In July of 1989, a search team flying over Mount Asahidake in Daisetsuzan National Park in Japan spotted a large sign made from 19 birch tree branches that read “SOS”. They landed and began to search the area near the sign, where they found two hikers that had gotten lost on the trail. Case closed, right? Not so.

Daisetsuzan National Park, JapanDimitry B., Flickr

The SOS Incident: The Confusion

When the authorities brought up the subject of the sign, the two hikers were confused. They told the search team that they hadn’t made any sign. But if they hadn’t done it—who did? How long had it been there? And was the person who had it still out there?

S.O.S. written in the snowBizi88, Shutterstock

The SOS Incident: The Discovery

When the authorities searched the area, they made a number of bizarre discoveries, including bones that may have been damaged by animal or human intervention. They also found a trove of items in a hole under a tree, including four cassette tapes, a tape recorder, a backpack, some amulets, a human skull, a tripod, a pair of men's basketball shoes, two cameras, a notebook, and a driver's license.

police on  mountainIVAN ROSHCHUPKIN, Shutterstock

The SOS Incident: Kenji

The license belonged to a young man named Kenji Iwamura, who had left for a hiking trip almost exactly five years earlier and who had gotten lost on Mount Asahidake. Though the authorities had looked for him at the time, they hadn’t found any of these traces. But were the bones his?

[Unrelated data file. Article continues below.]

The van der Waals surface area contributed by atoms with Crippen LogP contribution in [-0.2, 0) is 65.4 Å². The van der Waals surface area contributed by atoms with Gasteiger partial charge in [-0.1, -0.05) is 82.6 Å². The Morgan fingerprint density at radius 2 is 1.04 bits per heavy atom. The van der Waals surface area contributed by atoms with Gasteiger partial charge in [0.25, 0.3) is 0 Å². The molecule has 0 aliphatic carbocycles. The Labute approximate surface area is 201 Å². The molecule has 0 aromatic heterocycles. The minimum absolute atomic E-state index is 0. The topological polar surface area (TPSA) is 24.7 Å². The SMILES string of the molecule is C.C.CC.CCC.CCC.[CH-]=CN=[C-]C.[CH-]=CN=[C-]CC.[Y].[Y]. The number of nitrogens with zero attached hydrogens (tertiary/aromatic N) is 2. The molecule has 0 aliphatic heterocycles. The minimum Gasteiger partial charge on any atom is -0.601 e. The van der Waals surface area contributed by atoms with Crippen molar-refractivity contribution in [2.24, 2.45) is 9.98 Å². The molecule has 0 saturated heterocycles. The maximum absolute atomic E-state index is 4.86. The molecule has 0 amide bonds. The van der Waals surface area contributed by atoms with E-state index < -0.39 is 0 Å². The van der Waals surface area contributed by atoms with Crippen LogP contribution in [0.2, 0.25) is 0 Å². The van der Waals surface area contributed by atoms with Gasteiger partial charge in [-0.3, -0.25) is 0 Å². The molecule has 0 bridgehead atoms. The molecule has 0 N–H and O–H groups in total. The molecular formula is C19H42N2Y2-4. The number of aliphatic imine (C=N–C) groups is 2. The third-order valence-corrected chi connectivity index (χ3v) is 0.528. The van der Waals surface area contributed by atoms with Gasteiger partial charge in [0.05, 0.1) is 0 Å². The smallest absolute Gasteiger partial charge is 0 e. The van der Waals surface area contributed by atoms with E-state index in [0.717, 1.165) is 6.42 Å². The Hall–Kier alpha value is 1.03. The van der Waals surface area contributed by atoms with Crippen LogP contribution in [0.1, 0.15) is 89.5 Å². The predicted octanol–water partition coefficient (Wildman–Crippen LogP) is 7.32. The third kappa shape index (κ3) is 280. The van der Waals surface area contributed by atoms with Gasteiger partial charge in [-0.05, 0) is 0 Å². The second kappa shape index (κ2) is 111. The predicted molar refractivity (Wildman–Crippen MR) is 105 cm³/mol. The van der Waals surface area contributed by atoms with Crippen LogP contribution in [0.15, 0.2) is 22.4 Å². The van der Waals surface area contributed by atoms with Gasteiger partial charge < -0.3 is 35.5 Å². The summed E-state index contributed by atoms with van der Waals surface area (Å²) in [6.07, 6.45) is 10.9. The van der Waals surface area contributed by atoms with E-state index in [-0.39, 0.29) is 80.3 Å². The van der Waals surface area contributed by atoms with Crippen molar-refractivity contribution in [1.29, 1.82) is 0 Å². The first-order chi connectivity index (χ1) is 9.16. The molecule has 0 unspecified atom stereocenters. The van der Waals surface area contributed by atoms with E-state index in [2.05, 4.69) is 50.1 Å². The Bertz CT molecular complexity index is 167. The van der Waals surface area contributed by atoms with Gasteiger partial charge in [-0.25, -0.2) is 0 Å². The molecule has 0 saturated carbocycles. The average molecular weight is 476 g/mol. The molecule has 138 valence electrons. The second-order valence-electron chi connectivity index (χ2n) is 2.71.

SOS incidentKoda6029, CC BY-SA 4.0 , Wikimedia Commons

The SOS Incident: The Remains

When the authorities tested the remains, they made a shocking discovery. They believed that the bones weren’t actually Kenji’s, but instead that they belonged to a female between the ages of 20 and 40. Yet, according to those who knew him, Kenji had gone on the hiking trip alone…

Hiking to the top of Mount San Antonio, CaliforniaSundry Photography, Shutterstock

The SOS Incident: The Tapes

The tapes that the authorities found painted and even more terrifying picture. They contained the plaintive cries of a man who yelled “SOS, help me, I can't move on the cliff, SOS, help me.

The place is where I first met the helicopter. The sasa [a type of bamboo plant] is deep and you can't go up. Lift me up from here”.

Police investigation in a forestMax Acronym, Shutterstock

The SOS Incident: Further Investigation